How to Manage the Rush Jobs

by ianmckenzie on July 29, 2014

It’s 3:00 in the afternoon and your boss calls from the road and says, “Drop everything, I need this report in an hour.”

Fifteen minutes later another manager comes by looking for last-minute help with a PowerPointpresentation.

Meanwhile, you’ve skipped lunch, a courier is waiting on a delivery from you and the intern is hovering, looking for approval on the next step.

When urgent requests come in from various sources and you’re already pressed for time, how do you handle them?

Here’s four tips:

  1. Show how much is on your plate. Create a chart that shows the projects you are handling and the time required to complete them. It can be as complex as a Gantt chart or as simple as a pie chart.Another approach would be a two-column to-do list. Column one is tasks you’ve been asked to complete, column two is the task as you’re taking the action steps, scheduling them into your day.

    You then have a visual representation showing the trade-offs required to accommodate the demand for a rush job.

  2. Suggest work that can be traded-off. Conventional advice suggests placing the decision of priority back on the one requesting the rush job. “Here’s what I’m working on, you decide what is a priority for me.” That puts control of your workflow in somebody else’s hands.Instead, you make the suggestion as to what should be deferred to accommodate the job.  ”I suggest we move the deadline for the widget report to Wednesday. That way, I can complete your presentation today.”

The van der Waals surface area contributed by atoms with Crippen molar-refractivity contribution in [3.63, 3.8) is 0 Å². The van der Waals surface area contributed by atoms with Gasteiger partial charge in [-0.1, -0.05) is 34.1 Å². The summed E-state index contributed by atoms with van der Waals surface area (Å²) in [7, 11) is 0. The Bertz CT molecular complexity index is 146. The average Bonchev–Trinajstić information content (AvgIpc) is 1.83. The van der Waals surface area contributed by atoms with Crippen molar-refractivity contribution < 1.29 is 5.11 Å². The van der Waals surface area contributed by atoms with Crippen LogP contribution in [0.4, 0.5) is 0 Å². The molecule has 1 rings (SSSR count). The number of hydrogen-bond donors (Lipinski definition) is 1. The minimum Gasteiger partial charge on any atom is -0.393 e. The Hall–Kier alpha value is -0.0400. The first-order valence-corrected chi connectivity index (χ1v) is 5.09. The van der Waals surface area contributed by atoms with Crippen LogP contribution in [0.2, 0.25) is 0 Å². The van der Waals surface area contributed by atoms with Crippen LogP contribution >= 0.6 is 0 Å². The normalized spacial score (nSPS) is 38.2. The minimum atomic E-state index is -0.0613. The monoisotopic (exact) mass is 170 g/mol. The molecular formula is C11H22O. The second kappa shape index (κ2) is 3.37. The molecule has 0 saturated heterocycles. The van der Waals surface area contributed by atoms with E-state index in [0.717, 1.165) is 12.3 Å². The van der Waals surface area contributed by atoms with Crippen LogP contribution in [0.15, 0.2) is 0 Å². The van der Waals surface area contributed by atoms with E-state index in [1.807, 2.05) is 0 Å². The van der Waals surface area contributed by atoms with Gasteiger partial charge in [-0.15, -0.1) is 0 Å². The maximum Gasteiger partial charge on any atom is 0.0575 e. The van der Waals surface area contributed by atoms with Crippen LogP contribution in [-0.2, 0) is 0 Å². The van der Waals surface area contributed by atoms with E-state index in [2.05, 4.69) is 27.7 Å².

3. Point out any issues that might interfere with finishing a rush job. If you know you’re going to need information from Nancy and she’s in a meeting at a client’s office, let the requester know. This way you’re not left holding responsibility for not completing the task.

  4. Have a chart of common task times. Often, the boss will not know how long it took you to complete the rush job. You’re there until midnight, the boss went home at 5:00.

    Put together a list of tasks you commonly complete along with the time it takes to finish.For example: typing a 40-slide PowerPoint presentation: two hours, provided all the material is complete.The boss then has some idea what kind of time commitment  the request represents.

The boss, being the boss, may still go ahead and expect the rush job to be completed. However, this four-part strategy will help you gain control over those rush jobs.

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